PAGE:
Cal Poly Pomona student Haley Smolinski went on an adventure last January: she explored a distant land, discovered something that she loved to do – and got paid for doing it.
Sound like a fantasy? Well, there was some magic involved, if only the Keebler Elves variety.
Smolinski was the first Cal Poly Pomona student to participate in an internship program with the W.K. Kellogg Institute for Food and Nutrition Research in Battle Creek, Mich. She donned a lab coat, hair net, safety glasses and shoes, and experimented with making new types of Pop-Tarts and Keebler cookies.
“I got paid to play with food, and it was pretty neat. You got to eat your science projects, too, which is something I think was my favorite part of the job,” the senior food science and technology student says. “Some of the experiments really didn’t taste so good. Others tasted really great.”
Smolinski was one of seven interns Kellogg selected from around the country. She had applied for the internship after attending an informational session at Cal Poly Pomona.
The Kellogg internship program started in 2005. The company’s research and development division recruits at nine colleges and organizations nationwide, but only began recruiting at Cal Poly Pomona in 2012.
“When one of our students applies, they are effectively competing not only with other Cal Poly Pomona students, but also with students across selected universities that were made part of the program by the Kellogg Co.,” says Professor Martin Sancho-Madriz, chair of Cal Poly Pomona’s human nutrition and food science department.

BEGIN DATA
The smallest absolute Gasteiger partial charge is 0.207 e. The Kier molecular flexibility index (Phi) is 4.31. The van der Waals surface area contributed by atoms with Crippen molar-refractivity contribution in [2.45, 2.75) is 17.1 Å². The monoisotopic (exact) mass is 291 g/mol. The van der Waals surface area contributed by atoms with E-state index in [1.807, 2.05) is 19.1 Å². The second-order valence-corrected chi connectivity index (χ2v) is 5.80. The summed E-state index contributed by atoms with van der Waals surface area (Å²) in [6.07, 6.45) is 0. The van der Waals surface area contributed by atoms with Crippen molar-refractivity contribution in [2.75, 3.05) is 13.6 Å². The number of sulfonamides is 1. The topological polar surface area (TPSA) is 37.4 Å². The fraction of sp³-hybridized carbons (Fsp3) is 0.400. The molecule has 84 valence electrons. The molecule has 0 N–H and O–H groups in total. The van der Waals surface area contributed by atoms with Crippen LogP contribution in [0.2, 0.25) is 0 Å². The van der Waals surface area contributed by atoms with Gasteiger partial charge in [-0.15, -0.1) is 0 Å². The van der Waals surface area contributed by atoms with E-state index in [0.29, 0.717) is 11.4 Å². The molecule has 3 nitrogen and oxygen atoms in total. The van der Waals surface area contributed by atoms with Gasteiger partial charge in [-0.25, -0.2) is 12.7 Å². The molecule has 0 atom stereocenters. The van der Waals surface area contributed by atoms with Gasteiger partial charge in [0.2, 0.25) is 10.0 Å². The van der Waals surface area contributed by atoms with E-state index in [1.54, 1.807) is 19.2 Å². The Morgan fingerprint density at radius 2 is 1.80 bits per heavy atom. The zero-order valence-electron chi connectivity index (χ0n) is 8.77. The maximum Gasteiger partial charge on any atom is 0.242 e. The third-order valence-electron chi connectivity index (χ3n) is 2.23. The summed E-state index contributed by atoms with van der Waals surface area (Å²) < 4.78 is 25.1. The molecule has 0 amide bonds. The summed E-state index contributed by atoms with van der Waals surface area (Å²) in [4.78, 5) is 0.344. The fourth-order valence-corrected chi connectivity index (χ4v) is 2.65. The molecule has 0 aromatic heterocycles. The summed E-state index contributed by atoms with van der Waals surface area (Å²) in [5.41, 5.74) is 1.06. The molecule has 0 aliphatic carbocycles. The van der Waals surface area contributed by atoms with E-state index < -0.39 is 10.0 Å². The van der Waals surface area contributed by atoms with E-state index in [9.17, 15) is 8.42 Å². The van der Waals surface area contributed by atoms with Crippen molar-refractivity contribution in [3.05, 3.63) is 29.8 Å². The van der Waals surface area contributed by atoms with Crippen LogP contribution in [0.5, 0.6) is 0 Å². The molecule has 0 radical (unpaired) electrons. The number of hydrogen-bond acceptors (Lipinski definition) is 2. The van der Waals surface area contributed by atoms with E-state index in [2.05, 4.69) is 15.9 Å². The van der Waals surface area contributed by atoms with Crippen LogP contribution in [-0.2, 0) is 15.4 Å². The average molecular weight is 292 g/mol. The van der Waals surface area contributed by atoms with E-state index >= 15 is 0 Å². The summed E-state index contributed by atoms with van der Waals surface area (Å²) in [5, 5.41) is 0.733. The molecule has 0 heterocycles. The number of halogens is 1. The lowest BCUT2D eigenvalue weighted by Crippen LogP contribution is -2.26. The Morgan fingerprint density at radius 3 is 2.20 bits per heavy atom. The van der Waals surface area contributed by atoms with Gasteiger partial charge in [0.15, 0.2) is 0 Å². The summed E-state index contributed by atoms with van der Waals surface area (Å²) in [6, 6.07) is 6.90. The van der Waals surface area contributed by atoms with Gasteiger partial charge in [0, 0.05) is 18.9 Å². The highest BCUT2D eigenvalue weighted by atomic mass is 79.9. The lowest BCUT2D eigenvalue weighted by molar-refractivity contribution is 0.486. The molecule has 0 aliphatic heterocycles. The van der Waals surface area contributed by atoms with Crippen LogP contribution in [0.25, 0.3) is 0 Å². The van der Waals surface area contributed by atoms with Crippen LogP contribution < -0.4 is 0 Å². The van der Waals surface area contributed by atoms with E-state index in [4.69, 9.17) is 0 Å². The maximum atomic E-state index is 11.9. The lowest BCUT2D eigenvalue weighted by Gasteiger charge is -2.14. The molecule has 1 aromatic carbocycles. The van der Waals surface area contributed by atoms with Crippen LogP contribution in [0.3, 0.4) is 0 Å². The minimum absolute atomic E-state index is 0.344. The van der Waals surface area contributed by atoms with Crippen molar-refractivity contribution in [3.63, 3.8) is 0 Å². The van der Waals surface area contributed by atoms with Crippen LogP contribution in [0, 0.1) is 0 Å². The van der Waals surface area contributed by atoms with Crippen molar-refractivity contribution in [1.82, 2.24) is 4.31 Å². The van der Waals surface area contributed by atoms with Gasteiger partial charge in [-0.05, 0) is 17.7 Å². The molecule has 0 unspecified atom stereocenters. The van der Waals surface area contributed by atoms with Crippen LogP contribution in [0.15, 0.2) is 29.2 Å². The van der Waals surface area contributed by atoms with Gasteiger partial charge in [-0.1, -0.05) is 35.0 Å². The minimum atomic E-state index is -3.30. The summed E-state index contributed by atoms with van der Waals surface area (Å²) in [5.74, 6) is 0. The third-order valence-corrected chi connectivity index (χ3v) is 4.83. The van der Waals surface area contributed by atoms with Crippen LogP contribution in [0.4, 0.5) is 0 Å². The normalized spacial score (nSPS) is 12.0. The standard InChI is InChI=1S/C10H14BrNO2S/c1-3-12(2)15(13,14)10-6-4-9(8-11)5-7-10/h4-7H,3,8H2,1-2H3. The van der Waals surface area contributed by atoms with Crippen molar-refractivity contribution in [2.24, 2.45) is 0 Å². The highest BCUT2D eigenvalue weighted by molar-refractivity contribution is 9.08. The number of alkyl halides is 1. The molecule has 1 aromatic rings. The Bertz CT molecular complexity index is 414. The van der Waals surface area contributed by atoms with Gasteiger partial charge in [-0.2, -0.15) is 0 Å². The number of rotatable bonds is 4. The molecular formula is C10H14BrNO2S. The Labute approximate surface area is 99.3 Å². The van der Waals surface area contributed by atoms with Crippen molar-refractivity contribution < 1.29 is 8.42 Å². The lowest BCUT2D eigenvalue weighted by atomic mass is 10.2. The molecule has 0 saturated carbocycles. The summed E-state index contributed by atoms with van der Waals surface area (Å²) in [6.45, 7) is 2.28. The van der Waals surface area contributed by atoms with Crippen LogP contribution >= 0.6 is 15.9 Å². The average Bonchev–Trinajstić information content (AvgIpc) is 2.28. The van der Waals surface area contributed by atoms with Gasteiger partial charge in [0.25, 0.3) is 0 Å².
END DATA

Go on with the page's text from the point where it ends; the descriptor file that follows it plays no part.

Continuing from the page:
Although Kellogg pays the students and helps with relocation expenses, some balk at the idea of relocating to Michigan. But Smolinski was intrigued by the thought of visiting a new place, meeting people and learning about the food industry.
“You could enter into product development, food engineering, food chemistry, quality control – those were just the main ones,” she says. “They all sounded pretty interesting. I felt like my course curriculum had prepared me well. I said, ‘Why not?’”
Smolinski was accepted into the program and began her internship last January. The San Francisco Bay Area native flew to the Midwest and landed just in time to experience the bone-chilling temperatures of the polar vortex.
“It was pretty cold. We left out of San Jose during winter break and it was 60 degrees there,” Smolinski recalls. “We landed and it was minus 20 degrees in Chicago.”
Although bad weather delayed her connecting flight to Michigan for a day, she eventually got to Kellogg, where she was assigned to work as a product development intern in the company’s Global Snacks group.
“Global Snacks at Kellogg is slowly becoming a bigger moneymaker for the company since there’s a lull in global cereal, and all companies are experiencing this lull,” she says. “So it’s kind of a really good opportunity to be in snacks because there’s so much innovation going on.”
Smolinski worked in a facility that was part chemistry lab and part kitchen. Up to that point, she only had experience working with baking soda, flour and eggs. But in the lab, Smolinski got to work with all the ingredients that she had only read about in classes or on food labels, such as maltodextrin and resistant starches.